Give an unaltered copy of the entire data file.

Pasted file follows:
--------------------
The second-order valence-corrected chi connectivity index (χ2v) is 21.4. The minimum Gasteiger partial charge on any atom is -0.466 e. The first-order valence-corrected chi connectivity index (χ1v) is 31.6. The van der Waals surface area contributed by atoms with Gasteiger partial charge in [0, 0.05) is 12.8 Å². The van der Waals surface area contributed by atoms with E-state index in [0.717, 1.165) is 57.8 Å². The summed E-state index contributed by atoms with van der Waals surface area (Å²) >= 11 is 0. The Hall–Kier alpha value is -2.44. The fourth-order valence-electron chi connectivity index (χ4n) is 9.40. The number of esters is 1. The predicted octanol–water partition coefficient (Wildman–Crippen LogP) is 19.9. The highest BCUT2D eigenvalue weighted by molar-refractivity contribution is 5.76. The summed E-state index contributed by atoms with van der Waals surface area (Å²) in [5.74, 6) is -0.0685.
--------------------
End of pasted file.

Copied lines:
The second-order valence-corrected chi connectivity index (χ2v) is 21.4. The minimum Gasteiger partial charge on any atom is -0.466 e. The first-order valence-corrected chi connectivity index (χ1v) is 31.6. The van der Waals surface area contributed by atoms with Gasteiger partial charge in [0, 0.05) is 12.8 Å². The van der Waals surface area contributed by atoms with E-state index in [0.717, 1.165) is 57.8 Å². The summed E-state index contributed by atoms with van der Waals surface area (Å²) >= 11 is 0. The Hall–Kier alpha value is -2.44. The fourth-order valence-electron chi connectivity index (χ4n) is 9.40. The number of esters is 1. The predicted octanol–water partition coefficient (Wildman–Crippen LogP) is 19.9. The highest BCUT2D eigenvalue weighted by molar-refractivity contribution is 5.76. The summed E-state index contributed by atoms with van der Waals surface area (Å²) in [5.74, 6) is -0.0685.